Pakistan’s Caretaker Prime Minister Anwarul Haq Kakar dismisses the uproar over inflated electricity bills as a “non-issue” amidst nationwide protests, deeming it a political ploy wielded by certain parties as an electoral weapon.
Kakar contends that this matter, which has ignited widespread public outrage, is being cynically exploited by political entities as a pivotal element of their election campaigns. He observes, “It is not a very serious issue, but political parties are in election mode and using it as a social cause.”
The interim Prime Minister acknowledges the strategic calculus behind such political posturing, expressing empathy, stating, “I realize their position. If I were to contest the election, I would have followed the same as well.”
Intriguingly, Kakar avers that the security forces are conscientiously fulfilling their obligations by not availing themselves of a single unit of complimentary electricity, diligently settling their bills from the allocated budget. However, he notes that employees of the Water and Power Development Authority (Wapda) are availing themselves of free electricity units, and he emphasizes the need to rationalize their usage, particularly among higher-ranking officers who are currently benefiting from substantial amounts of gratis electricity.
As the nation grapples with surging electricity costs, protests have burgeoned, spreading from Karachi to Khyber. Some demonstrations have escalated into acts of civil unrest, with citizens expressing their vehement displeasure. Karachi residents, served by K-Electric as their sole electricity provider, have been particularly vocal about bills that surpass their earnings, igniting their frustration.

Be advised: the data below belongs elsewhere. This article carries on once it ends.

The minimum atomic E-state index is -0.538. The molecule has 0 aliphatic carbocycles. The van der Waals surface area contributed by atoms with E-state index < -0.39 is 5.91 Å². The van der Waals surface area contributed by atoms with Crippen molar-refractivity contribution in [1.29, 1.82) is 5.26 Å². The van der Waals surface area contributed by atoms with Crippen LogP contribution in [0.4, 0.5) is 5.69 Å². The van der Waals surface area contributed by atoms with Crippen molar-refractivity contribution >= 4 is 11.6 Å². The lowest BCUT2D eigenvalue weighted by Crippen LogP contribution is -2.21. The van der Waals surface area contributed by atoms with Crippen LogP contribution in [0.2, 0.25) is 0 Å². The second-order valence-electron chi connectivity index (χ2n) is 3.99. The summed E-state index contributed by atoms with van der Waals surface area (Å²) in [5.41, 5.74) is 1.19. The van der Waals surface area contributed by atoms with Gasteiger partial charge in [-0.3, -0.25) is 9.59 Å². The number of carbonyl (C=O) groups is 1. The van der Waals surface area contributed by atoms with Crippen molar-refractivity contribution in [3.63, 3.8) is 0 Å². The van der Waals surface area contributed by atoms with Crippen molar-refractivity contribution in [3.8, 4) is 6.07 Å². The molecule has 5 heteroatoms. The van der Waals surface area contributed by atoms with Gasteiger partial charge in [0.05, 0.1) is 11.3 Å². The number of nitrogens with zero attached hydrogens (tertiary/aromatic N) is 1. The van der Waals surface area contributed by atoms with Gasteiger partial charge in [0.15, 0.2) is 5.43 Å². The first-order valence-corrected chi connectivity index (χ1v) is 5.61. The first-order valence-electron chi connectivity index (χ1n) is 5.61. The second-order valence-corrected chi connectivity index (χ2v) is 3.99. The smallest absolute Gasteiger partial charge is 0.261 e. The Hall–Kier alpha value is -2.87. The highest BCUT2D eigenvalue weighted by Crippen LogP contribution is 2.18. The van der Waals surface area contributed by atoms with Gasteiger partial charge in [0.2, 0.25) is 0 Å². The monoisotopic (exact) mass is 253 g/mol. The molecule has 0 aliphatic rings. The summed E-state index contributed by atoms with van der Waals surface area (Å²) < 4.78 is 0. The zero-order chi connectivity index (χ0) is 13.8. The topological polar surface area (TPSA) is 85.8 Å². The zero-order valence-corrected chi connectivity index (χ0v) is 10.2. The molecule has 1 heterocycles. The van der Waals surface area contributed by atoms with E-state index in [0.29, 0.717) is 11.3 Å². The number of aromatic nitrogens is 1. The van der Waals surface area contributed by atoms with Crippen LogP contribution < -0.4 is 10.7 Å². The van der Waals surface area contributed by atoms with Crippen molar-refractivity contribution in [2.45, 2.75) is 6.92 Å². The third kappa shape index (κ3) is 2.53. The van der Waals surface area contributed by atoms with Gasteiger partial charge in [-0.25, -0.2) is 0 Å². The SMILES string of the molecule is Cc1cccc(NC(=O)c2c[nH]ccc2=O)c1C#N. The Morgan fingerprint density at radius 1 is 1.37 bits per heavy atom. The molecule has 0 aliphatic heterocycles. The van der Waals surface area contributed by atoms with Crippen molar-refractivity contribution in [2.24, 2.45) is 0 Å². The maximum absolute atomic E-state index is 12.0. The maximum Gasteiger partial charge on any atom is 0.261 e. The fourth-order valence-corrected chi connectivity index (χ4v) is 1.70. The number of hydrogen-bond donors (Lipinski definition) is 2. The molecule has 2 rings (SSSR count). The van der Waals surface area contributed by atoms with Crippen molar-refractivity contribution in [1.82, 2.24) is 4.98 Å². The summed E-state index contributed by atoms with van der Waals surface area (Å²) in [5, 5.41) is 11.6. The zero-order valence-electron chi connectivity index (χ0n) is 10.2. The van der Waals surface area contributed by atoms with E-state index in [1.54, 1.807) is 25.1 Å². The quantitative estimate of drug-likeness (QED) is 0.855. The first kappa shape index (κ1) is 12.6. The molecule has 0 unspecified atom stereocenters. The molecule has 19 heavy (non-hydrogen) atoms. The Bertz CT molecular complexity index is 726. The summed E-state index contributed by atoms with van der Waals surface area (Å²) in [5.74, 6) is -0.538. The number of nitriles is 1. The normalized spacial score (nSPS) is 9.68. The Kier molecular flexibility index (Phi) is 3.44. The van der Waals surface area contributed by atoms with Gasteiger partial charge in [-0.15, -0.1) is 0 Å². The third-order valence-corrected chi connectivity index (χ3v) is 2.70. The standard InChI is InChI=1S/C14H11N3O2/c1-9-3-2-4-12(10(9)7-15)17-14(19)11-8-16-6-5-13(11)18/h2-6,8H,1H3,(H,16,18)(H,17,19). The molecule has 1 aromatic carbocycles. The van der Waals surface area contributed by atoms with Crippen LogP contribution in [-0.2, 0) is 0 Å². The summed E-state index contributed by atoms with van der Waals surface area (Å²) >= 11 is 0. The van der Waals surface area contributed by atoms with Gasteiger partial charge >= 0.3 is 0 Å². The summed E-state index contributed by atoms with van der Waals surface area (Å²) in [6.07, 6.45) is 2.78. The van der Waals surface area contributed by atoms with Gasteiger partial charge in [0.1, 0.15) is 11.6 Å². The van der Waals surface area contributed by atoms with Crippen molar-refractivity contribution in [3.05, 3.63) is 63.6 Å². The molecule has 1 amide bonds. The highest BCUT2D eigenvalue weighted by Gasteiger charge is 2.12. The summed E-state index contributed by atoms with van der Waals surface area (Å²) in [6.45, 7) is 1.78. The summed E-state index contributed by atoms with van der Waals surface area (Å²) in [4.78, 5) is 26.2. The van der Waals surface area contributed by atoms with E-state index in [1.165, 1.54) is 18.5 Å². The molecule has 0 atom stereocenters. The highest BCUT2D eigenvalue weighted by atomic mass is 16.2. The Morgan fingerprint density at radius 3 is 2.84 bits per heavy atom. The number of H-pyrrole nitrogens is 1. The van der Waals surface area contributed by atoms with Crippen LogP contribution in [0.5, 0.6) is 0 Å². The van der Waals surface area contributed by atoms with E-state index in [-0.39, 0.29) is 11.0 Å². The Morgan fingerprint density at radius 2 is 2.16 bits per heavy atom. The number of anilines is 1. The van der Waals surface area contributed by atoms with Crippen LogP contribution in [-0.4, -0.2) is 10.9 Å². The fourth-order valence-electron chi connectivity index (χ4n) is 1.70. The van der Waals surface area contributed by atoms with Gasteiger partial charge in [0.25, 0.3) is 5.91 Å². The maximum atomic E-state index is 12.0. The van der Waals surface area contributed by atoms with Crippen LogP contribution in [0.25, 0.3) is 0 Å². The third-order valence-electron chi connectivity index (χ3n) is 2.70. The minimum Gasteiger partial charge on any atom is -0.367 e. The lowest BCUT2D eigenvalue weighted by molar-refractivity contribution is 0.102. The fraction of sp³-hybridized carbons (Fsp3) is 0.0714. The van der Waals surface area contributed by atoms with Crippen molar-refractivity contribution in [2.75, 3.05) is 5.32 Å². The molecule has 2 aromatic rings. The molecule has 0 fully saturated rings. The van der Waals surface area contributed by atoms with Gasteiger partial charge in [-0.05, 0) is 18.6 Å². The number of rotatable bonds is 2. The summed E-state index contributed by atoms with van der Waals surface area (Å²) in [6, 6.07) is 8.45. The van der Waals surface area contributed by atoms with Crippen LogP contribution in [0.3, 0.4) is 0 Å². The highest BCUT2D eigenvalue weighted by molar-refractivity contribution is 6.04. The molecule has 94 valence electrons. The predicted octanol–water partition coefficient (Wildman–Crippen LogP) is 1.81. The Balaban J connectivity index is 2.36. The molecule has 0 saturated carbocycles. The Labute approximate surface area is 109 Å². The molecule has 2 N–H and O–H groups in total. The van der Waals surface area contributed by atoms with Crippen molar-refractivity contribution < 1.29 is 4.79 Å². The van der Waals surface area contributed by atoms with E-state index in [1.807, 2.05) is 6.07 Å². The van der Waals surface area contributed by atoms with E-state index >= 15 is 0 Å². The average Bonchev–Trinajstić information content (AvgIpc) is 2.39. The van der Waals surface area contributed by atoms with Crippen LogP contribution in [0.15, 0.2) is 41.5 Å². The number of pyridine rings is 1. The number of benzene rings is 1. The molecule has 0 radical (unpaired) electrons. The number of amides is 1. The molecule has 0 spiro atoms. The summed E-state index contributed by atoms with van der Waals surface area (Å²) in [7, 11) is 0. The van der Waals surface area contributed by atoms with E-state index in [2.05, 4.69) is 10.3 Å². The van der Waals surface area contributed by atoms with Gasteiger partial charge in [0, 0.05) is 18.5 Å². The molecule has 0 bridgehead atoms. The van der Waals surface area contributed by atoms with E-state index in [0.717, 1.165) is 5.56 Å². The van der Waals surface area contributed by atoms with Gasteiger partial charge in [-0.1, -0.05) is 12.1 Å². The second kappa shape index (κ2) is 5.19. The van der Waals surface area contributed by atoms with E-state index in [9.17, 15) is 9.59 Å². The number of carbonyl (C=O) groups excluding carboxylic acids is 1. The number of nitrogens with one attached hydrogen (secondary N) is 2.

The fervor of public dissent has engulfed other cities such as Peshawar, Lahore, Rawalpindi, Gujranwala, Narowal, Attock, Sargodha, and Haripur, all clamoring against the escalating tariff rates. Traders have resorted to symbolic acts of protest, including burning their power bills, symbolizing their indignation at what they perceive as “injustice.”
In the midst of this nationwide fervor, Pakistan grapples with the multifaceted challenge of soaring electricity prices, a political quagmire, and a populace that demands resolute action to alleviate their economic burdens.
This imbroglio underscores the intersection of politics and public sentiment, with the discourse around electricity bills serving as a crucible for political maneuvering in the run-up to elections.